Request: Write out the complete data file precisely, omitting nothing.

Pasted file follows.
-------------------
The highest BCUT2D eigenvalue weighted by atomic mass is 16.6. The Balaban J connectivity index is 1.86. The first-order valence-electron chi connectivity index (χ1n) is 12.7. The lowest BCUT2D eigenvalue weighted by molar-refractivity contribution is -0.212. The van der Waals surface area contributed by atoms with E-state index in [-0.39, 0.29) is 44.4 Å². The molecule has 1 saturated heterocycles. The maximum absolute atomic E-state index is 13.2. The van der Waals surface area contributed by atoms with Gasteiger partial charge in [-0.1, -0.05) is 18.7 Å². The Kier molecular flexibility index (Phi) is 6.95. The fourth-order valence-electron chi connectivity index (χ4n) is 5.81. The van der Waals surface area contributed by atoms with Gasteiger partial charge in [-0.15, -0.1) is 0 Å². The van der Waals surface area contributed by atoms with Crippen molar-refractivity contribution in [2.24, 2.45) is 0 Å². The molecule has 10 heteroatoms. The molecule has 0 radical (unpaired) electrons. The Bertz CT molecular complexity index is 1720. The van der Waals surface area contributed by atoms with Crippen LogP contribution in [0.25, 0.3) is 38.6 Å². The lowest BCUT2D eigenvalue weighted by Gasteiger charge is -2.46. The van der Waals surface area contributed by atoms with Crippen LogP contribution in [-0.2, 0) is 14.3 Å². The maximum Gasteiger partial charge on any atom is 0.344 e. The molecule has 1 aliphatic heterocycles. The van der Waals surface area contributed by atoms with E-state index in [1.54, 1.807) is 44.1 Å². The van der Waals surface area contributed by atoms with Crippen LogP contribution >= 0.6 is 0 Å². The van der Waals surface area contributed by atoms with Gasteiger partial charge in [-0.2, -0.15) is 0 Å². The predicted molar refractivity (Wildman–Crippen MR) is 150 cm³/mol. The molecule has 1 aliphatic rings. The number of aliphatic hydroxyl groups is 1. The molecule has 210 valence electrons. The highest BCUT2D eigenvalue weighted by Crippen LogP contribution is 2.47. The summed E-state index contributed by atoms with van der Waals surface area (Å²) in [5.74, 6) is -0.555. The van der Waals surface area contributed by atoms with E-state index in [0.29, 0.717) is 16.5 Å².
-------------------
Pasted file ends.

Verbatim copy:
The highest BCUT2D eigenvalue weighted by atomic mass is 16.6. The Balaban J connectivity index is 1.86. The first-order valence-electron chi connectivity index (χ1n) is 12.7. The lowest BCUT2D eigenvalue weighted by molar-refractivity contribution is -0.212. The van der Waals surface area contributed by atoms with E-state index in [-0.39, 0.29) is 44.4 Å². The molecule has 1 saturated heterocycles. The maximum absolute atomic E-state index is 13.2. The van der Waals surface area contributed by atoms with Gasteiger partial charge in [-0.1, -0.05) is 18.7 Å². The Kier molecular flexibility index (Phi) is 6.95. The fourth-order valence-electron chi connectivity index (χ4n) is 5.81. The van der Waals surface area contributed by atoms with Gasteiger partial charge in [-0.15, -0.1) is 0 Å². The van der Waals surface area contributed by atoms with Crippen molar-refractivity contribution in [2.24, 2.45) is 0 Å². The molecule has 10 heteroatoms. The molecule has 0 radical (unpaired) electrons. The Bertz CT molecular complexity index is 1720. The van der Waals surface area contributed by atoms with Crippen LogP contribution in [0.25, 0.3) is 38.6 Å². The lowest BCUT2D eigenvalue weighted by Gasteiger charge is -2.46. The van der Waals surface area contributed by atoms with Crippen LogP contribution in [-0.2, 0) is 14.3 Å². The maximum Gasteiger partial charge on any atom is 0.344 e. The molecule has 1 aliphatic heterocycles. The van der Waals surface area contributed by atoms with E-state index in [1.54, 1.807) is 44.1 Å². The van der Waals surface area contributed by atoms with Crippen LogP contribution >= 0.6 is 0 Å². The van der Waals surface area contributed by atoms with Gasteiger partial charge in [-0.2, -0.15) is 0 Å². The predicted molar refractivity (Wildman–Crippen MR) is 150 cm³/mol. The molecule has 1 aliphatic rings. The number of aliphatic hydroxyl groups is 1. The molecule has 210 valence electrons. The highest BCUT2D eigenvalue weighted by Crippen LogP contribution is 2.47. The summed E-state index contributed by atoms with van der Waals surface area (Å²) in [5.74, 6) is -0.555. The van der Waals surface area contributed by atoms with E-state index in [0.29, 0.717) is 16.5 Å².